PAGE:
Next, a cursor is moved to the start symbol display position on the CRT screen (step 1203). When a key code (e.g., 001) corresponding to the start symbol () 402 is entered, the start symbol is read from the tacker 156 and displayed on CRT 21 via the monitor processor unit 20 b (step 1204). The key code entered from the keyboard is stored in the file 20 c while referencing it to the coordinates on the screen of CRT 21.

In the similar manner, the cursor is moved (step 1205) and a key code (e.g., 002) corresponding to a box symbol (▭) 404 is entered from the keyboard to display the box symbol. The key code is stored in the file 20 c while referencing it to the screen coordinates (step 1206).

The execution order of each instruction word (key code) is determined by designating with the cursor the position where the instruction word designating a module is to be entered.

Next, in order to specify the function of the box symbol, the device number A is entered from the keyboard. The device number is stored in the file 20 c and displayed on CRT 21 (step 1207). The entered device number is present in the list information shown in FIG. 9 which is stored beforehand in the file 10 a from the floppy disk 3. When the device number shown in FIG. 4B is entered, the control logic indicated at A in FIG. 4C is designated. The control logics A, B and the like shown in FIG. 4C are being stored in the stacker 156 each as one standard module.

The device number is determined independently for each plant. The interconnection relationship of signals between modules is defined by using the device number.

When the cursor is moved (step 1208) and an AND interlock () 4006 representative of an AND condition and the device number corresponding to a signal name a are entered from the keyboard, the AND interlock and signal name (a) is displayed. The key code, device number and screen coordinates are stored in the file 20 c (step 1209).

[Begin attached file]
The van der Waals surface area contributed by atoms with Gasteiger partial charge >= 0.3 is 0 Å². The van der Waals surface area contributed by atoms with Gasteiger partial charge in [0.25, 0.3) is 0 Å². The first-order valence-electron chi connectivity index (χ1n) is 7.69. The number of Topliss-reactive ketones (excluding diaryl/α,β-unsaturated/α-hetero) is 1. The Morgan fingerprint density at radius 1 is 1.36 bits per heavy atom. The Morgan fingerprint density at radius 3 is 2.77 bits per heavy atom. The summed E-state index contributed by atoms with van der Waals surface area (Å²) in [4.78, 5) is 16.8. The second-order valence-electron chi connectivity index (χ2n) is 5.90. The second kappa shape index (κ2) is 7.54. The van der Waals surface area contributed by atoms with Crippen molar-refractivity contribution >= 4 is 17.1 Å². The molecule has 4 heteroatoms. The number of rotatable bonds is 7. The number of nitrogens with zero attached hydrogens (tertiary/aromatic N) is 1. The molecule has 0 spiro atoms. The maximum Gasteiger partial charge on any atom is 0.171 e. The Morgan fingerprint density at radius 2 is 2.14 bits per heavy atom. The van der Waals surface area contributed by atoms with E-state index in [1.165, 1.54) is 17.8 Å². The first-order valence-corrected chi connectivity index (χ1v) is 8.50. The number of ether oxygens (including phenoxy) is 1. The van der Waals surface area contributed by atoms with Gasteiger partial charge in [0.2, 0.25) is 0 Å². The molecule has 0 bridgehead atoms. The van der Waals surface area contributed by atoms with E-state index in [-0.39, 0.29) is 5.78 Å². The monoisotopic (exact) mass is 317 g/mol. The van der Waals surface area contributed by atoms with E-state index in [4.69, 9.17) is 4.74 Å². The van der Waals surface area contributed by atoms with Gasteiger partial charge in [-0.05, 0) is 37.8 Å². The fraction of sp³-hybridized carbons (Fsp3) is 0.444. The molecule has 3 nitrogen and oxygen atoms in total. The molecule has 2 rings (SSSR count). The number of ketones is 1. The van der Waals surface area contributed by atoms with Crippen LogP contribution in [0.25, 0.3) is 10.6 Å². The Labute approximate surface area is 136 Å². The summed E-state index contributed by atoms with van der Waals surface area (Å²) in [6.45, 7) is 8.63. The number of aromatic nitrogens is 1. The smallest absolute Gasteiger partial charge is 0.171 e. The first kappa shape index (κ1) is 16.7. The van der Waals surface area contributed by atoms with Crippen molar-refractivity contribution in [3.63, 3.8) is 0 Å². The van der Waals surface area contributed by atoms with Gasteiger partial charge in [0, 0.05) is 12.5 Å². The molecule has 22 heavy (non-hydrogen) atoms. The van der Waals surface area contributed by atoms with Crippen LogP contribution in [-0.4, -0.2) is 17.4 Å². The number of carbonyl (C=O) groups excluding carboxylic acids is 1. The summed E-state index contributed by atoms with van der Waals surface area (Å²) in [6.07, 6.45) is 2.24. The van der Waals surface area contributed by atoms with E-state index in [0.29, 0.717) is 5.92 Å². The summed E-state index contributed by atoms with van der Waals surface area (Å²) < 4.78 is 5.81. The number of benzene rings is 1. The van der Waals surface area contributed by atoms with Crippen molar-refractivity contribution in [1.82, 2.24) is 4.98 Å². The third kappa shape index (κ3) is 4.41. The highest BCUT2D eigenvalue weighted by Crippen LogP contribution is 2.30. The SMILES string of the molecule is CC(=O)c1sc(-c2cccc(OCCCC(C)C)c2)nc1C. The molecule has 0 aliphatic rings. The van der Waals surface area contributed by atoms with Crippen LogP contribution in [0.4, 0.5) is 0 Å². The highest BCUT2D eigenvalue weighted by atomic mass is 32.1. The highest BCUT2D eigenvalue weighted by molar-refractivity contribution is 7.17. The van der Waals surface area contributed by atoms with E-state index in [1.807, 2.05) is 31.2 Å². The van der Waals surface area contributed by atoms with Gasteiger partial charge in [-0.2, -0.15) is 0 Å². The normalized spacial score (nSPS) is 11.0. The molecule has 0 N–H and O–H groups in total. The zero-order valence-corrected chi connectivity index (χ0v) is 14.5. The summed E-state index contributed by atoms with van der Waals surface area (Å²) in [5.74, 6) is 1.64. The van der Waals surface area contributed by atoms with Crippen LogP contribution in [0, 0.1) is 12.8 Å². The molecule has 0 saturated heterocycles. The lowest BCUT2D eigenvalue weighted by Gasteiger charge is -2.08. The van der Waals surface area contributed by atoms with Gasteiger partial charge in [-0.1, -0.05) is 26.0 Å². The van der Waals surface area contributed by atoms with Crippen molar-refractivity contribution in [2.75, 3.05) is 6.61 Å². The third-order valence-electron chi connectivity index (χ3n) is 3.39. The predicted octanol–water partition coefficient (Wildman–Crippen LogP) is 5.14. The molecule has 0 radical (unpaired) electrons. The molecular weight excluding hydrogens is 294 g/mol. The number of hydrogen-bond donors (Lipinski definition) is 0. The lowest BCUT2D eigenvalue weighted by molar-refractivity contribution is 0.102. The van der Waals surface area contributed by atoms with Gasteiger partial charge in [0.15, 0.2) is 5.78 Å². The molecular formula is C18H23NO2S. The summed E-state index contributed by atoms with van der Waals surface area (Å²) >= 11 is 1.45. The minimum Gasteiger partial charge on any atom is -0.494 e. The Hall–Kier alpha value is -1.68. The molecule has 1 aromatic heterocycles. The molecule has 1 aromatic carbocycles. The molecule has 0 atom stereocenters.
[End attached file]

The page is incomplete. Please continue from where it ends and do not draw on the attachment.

The device number corresponding to the signal name is present in the list shown in FIG. 9, and is determined independently for each plant. The interconnection relationship of signals between modules is defined by using the device number.

Next, in the similar manner, when the cursor is moved further and the device number corresponding to a box symbol B is entered from the keyboard, the box symbol is displayed (steps 1210 to 1212). Thereafter the cursor is moved and the device number corresponding to the signal name b is entered from the keyboard (steps 1213 and 1214).

Next, the cursor is moved and an end symbol () 408 is entered from the keyboard to complete the setting of the SFC module (steps 1215 and 1216). In this manner, the SFC customized module shown in FIG. 4B and constructed of a combination of small modules is completely set. The completed module is shown in FIG. 4C.

The module number of the next SFC module to be set is entered from the keyboard (step 1217). The module number and the key code for the SFC customized module are then stored in the customized module stacker 155 from the file 20 c via the module management system 130 of EWS 10 (step 1218).

In this manner, an SFC module for each function is stored in the stacker 155. The module number is used as an identification code of the module when,it is to be stored in or read from the stacker 155.

The above description has been directed to the method of setting a customized module. The standard module such as modules A and B shown in FIG. 4C may be set in the same manner. Such standard modules are stored in the standard module stacker. The standard and customized modules may be set from a keyboard (not shown) of EWS 10.

Next, the method of setting an execution level and an execution order within the same level, of SFC customized modules set in the above manner will be described with reference to the flow chart shown in FIG. 13.